April 26, 2015 / published by WSJ
Religion has been waning in influence for several centuries, especially in Europe and North America. There have been a few brief and local revivals, but in recent years the pace of decline has accelerated.
Today one of the largest categories of religious affiliation in the world—with more than a billion people—is no religion at all, the “Nones.” One out of six Americans is already a None; by 2050, the figure will be one out of four, according to a new Pew Research Center study. Churches are being closed by the hundreds, deconsecrated and rehabilitated as housing, offices, restaurants and the like, or just abandoned.
If this trend continues, religion largely will evaporate, at least in the West. Pockets of intense religious activity may continue, made up of people who will be more sharply differentiated from most of society in attitudes and customs, a likely source of growing tension and conflict.
Conchita Wurst is responsible for the flooding in the Balkans that left over 50 people dead, according to church leaders
Conchita Wurst is responsible for flooding that left over 50 people dead earlier this month, church leaders in the Balkans have claimed.
The Austrian drag artist, whose real name is Thomas Neuwirth, seized international attention after winning Eurovision 2014 with his hit Rise Like a Phoenix.
However, several church leaders have now claimed the recent devastating flooding across the Balkans, which was the worst in a century and left over 50 people dead, was "divine punishment" for Conchita's victory.
Germany is beginning to grant Muslims the sort of entitlements given to Christians and Jews, including having their religion taught in schools and universities – something that could be key for fighting radical Islam.
According to Yahoo News, a half hour away from the shimmering banks of the Main river, Timur Kumlu has just read 20-odd second-graders a chapter from the Quran, about Abraham looking for Allah, but finding him neither in the sun, the wind, nor the moon.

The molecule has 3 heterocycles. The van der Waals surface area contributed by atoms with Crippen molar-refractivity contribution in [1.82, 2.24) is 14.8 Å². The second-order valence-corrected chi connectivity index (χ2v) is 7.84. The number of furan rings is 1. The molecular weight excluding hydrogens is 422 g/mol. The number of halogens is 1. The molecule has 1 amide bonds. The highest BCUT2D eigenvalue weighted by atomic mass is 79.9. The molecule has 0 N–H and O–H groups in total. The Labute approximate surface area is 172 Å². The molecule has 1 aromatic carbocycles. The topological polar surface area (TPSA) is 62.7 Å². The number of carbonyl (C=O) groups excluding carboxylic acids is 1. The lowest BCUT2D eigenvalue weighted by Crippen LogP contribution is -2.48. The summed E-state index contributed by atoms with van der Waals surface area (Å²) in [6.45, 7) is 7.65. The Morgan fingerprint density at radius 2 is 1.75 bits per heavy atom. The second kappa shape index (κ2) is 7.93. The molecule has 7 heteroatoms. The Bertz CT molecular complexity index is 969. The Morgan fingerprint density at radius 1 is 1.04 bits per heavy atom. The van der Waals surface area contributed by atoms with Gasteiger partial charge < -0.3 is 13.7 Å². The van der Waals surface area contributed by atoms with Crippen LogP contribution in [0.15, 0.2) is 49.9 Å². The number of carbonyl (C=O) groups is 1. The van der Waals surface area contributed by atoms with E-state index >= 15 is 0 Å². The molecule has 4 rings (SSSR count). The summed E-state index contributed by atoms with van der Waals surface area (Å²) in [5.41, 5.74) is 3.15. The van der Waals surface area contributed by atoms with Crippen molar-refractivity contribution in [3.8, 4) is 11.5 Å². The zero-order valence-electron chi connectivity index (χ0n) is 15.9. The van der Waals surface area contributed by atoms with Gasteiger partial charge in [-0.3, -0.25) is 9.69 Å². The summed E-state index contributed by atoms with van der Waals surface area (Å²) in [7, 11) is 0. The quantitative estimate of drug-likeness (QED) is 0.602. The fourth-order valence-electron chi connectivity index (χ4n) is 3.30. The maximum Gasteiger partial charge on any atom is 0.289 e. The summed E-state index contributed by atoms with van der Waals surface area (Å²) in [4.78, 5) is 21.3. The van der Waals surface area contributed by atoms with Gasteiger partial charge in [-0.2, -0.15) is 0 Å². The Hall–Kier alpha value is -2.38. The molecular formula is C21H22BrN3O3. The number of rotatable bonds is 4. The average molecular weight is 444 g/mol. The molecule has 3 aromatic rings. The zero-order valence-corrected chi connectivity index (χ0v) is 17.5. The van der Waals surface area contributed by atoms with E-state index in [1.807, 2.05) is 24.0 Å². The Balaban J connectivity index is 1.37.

Who is Abraham? One boy with piercing dark eyes jumps in. “He trusted Allah!”
Among the 26 most populous countries, Brazil has the highest levels of religious freedom, higher, in fact, than the United States, where government restrictions on religious freedom have been rising.
According to The Weekly Number, Brazil - the world's fifth most populous nation - not only out performs other countries of is size, the Brazilian government has the best record on religious freedom worldwide, placing virtually no measurable restrictions on religious freedom, scoring 0.2 out of a maximum of 10.0 on the Government Restrictions on Religion index, recently published by the Pew Research Center.
Among the 26 most populous nations, seven have governments that are very highly restrictive of religious freedom (see chart): China (scoring 9.1 out of 10.0), Indonesia (8.5), Iran (8.3), Egypt (8.2), Burma/Myanmar (7.7), Russia (7.4), Turkey (7.4), according to the Pew index. Six arehighly restrictive: Pakistan (6.4), Vietnam (6.1), Bangladesh (5.2), India (5.0), Ethiopia (4.6), and Germany (4.5). Five are moderately restrictive: Thailand (4.4), France (4.2), Nigeria (4.1), Mexico (3.4), and the United States (3.0). And eight have low government restrictions on religious freedom: South Korea (2.0), Italy (2.0), United Kingdom (1.7), D.R. Congo (1.1), Japan (1.1), Philippines (1.0), South Africa (0.7), Brazil (0.2).
For more details please check The Weekly Numbers
Reuters, Russian lawmakers have introduced to parliament a draft bill to support Islamic finance, aiming to attract capital inflows at a time when an economic slowdown is intensifying and Western sanctions show no sign of being lifted.
The draft law, sent to parliament's lower house, the State Duma, this week, proposes allowing banks to engage in trade activities, a concept central to many of the structures used in sharia-compliant financial products.
On April 1, AAI's newest affiliate group, the Atheist Alliance in Iraq, was accepted as AAI's 48th affiliate group, and the first in the state of Iraq.
Organized byAmmar Adnan on Facebook, the group already has over 300 members since being constituted only a month earlier.
Ammar Adnan says that religious strife in Iraq is constant, with Sunnis and Shi'a holding strong sectarian views and more often than not considering the other side as 'infidels'. Being an atheist is even tougher: Although places like Baghdad are relatively secular and people in general are more tolerant of different faith views, the smaller towns and rural provinces are rife with sectarianism and tribal intolerance. But Ammar sees Iraq, after more than two decades of economic sanctions and war, as reaching a new stage where the ideals of freedom of conscience and secularism have their best chance of taking root in a long time.
The Atheist Alliance of Iraq is a group to give voice to those ideals, and to provide a way for similarly-minded Iraqis to find and support each other.